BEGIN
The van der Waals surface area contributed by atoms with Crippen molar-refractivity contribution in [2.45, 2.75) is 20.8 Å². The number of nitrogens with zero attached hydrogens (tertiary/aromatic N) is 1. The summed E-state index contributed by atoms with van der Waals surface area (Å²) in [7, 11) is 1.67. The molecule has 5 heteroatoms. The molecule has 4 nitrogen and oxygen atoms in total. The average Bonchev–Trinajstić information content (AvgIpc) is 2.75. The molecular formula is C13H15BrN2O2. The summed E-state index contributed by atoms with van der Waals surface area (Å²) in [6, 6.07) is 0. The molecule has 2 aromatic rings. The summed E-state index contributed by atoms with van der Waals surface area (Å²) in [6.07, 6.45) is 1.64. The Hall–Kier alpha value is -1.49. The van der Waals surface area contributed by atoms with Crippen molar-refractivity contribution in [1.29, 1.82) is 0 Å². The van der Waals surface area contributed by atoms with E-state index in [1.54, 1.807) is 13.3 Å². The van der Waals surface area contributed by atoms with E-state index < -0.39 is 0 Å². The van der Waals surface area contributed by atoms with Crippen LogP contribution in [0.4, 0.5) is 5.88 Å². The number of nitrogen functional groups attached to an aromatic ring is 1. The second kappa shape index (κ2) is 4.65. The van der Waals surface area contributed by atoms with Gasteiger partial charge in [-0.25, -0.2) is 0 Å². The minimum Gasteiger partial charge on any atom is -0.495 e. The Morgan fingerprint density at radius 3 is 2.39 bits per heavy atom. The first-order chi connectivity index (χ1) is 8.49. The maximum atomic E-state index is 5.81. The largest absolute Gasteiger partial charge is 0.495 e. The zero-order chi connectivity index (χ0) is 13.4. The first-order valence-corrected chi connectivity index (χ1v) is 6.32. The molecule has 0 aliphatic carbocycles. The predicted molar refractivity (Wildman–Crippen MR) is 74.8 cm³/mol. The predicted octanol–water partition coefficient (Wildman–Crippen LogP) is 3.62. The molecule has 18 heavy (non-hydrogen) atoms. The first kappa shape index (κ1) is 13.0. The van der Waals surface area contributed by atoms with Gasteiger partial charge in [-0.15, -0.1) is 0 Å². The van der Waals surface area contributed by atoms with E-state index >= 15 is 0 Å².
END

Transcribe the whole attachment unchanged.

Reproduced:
The van der Waals surface area contributed by atoms with Crippen molar-refractivity contribution in [2.45, 2.75) is 20.8 Å². The number of nitrogens with zero attached hydrogens (tertiary/aromatic N) is 1. The summed E-state index contributed by atoms with van der Waals surface area (Å²) in [7, 11) is 1.67. The molecule has 5 heteroatoms. The molecule has 4 nitrogen and oxygen atoms in total. The average Bonchev–Trinajstić information content (AvgIpc) is 2.75. The molecular formula is C13H15BrN2O2. The summed E-state index contributed by atoms with van der Waals surface area (Å²) in [6, 6.07) is 0. The molecule has 2 aromatic rings. The summed E-state index contributed by atoms with van der Waals surface area (Å²) in [6.07, 6.45) is 1.64. The Hall–Kier alpha value is -1.49. The van der Waals surface area contributed by atoms with Crippen molar-refractivity contribution in [1.29, 1.82) is 0 Å². The van der Waals surface area contributed by atoms with E-state index in [1.54, 1.807) is 13.3 Å². The van der Waals surface area contributed by atoms with E-state index < -0.39 is 0 Å². The van der Waals surface area contributed by atoms with Crippen LogP contribution in [0.4, 0.5) is 5.88 Å². The number of nitrogen functional groups attached to an aromatic ring is 1. The second kappa shape index (κ2) is 4.65. The van der Waals surface area contributed by atoms with Gasteiger partial charge in [-0.25, -0.2) is 0 Å². The minimum Gasteiger partial charge on any atom is -0.495 e. The Morgan fingerprint density at radius 3 is 2.39 bits per heavy atom. The first-order chi connectivity index (χ1) is 8.49. The maximum atomic E-state index is 5.81. The largest absolute Gasteiger partial charge is 0.495 e. The zero-order chi connectivity index (χ0) is 13.4. The first-order valence-corrected chi connectivity index (χ1v) is 6.32. The molecule has 0 aliphatic carbocycles. The predicted molar refractivity (Wildman–Crippen MR) is 74.8 cm³/mol. The predicted octanol–water partition coefficient (Wildman–Crippen LogP) is 3.62. The molecule has 18 heavy (non-hydrogen) atoms. The first kappa shape index (κ1) is 13.0. The van der Waals surface area contributed by atoms with Gasteiger partial charge in [-0.15, -0.1) is 0 Å². The van der Waals surface area contributed by atoms with E-state index >= 15 is 0 Å².